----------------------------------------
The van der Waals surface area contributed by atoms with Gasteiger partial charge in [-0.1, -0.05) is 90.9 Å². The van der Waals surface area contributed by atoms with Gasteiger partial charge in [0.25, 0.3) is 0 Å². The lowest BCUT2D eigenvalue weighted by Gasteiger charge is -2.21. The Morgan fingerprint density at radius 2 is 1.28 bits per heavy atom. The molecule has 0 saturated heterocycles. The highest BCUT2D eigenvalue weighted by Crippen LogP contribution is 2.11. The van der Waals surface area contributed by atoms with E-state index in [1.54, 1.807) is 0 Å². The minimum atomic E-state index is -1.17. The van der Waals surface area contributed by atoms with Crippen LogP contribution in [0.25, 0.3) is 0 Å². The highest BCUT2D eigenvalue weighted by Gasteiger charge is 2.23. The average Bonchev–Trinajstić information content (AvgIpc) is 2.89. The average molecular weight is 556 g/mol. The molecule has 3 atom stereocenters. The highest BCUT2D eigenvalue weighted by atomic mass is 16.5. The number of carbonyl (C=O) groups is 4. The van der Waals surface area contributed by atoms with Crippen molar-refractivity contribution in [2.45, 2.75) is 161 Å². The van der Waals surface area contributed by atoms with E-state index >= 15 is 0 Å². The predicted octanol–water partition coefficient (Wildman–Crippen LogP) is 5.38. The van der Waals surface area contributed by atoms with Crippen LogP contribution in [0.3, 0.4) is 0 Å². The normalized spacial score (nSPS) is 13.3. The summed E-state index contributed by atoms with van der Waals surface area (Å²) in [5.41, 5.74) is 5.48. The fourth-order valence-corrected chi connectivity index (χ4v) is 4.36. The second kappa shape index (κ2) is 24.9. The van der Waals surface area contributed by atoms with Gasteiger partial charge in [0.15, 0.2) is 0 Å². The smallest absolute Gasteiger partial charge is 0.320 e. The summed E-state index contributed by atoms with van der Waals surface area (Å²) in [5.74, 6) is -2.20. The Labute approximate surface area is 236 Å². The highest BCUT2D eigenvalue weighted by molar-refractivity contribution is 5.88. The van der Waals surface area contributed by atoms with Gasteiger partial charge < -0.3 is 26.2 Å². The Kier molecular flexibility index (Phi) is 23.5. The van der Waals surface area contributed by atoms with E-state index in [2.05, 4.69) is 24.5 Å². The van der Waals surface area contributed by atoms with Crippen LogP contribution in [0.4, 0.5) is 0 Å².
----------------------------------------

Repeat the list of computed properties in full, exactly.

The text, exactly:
The van der Waals surface area contributed by atoms with Gasteiger partial charge in [-0.1, -0.05) is 90.9 Å². The van der Waals surface area contributed by atoms with Gasteiger partial charge in [0.25, 0.3) is 0 Å². The lowest BCUT2D eigenvalue weighted by Gasteiger charge is -2.21. The Morgan fingerprint density at radius 2 is 1.28 bits per heavy atom. The molecule has 0 saturated heterocycles. The highest BCUT2D eigenvalue weighted by Crippen LogP contribution is 2.11. The van der Waals surface area contributed by atoms with E-state index in [1.54, 1.807) is 0 Å². The minimum atomic E-state index is -1.17. The van der Waals surface area contributed by atoms with Crippen LogP contribution in [0.25, 0.3) is 0 Å². The highest BCUT2D eigenvalue weighted by Gasteiger charge is 2.23. The average Bonchev–Trinajstić information content (AvgIpc) is 2.89. The average molecular weight is 556 g/mol. The molecule has 3 atom stereocenters. The highest BCUT2D eigenvalue weighted by atomic mass is 16.5. The number of carbonyl (C=O) groups is 4. The van der Waals surface area contributed by atoms with Crippen molar-refractivity contribution in [2.45, 2.75) is 161 Å². The van der Waals surface area contributed by atoms with E-state index >= 15 is 0 Å². The predicted octanol–water partition coefficient (Wildman–Crippen LogP) is 5.38. The van der Waals surface area contributed by atoms with Crippen LogP contribution in [0.3, 0.4) is 0 Å². The normalized spacial score (nSPS) is 13.3. The summed E-state index contributed by atoms with van der Waals surface area (Å²) in [5.41, 5.74) is 5.48. The fourth-order valence-corrected chi connectivity index (χ4v) is 4.36. The second kappa shape index (κ2) is 24.9. The van der Waals surface area contributed by atoms with Gasteiger partial charge in [0.15, 0.2) is 0 Å². The smallest absolute Gasteiger partial charge is 0.320 e. The summed E-state index contributed by atoms with van der Waals surface area (Å²) in [5.74, 6) is -2.20. The Labute approximate surface area is 236 Å². The highest BCUT2D eigenvalue weighted by molar-refractivity contribution is 5.88. The van der Waals surface area contributed by atoms with Gasteiger partial charge < -0.3 is 26.2 Å². The Kier molecular flexibility index (Phi) is 23.5. The van der Waals surface area contributed by atoms with E-state index in [2.05, 4.69) is 24.5 Å². The van der Waals surface area contributed by atoms with Crippen LogP contribution in [0.4, 0.5) is 0 Å².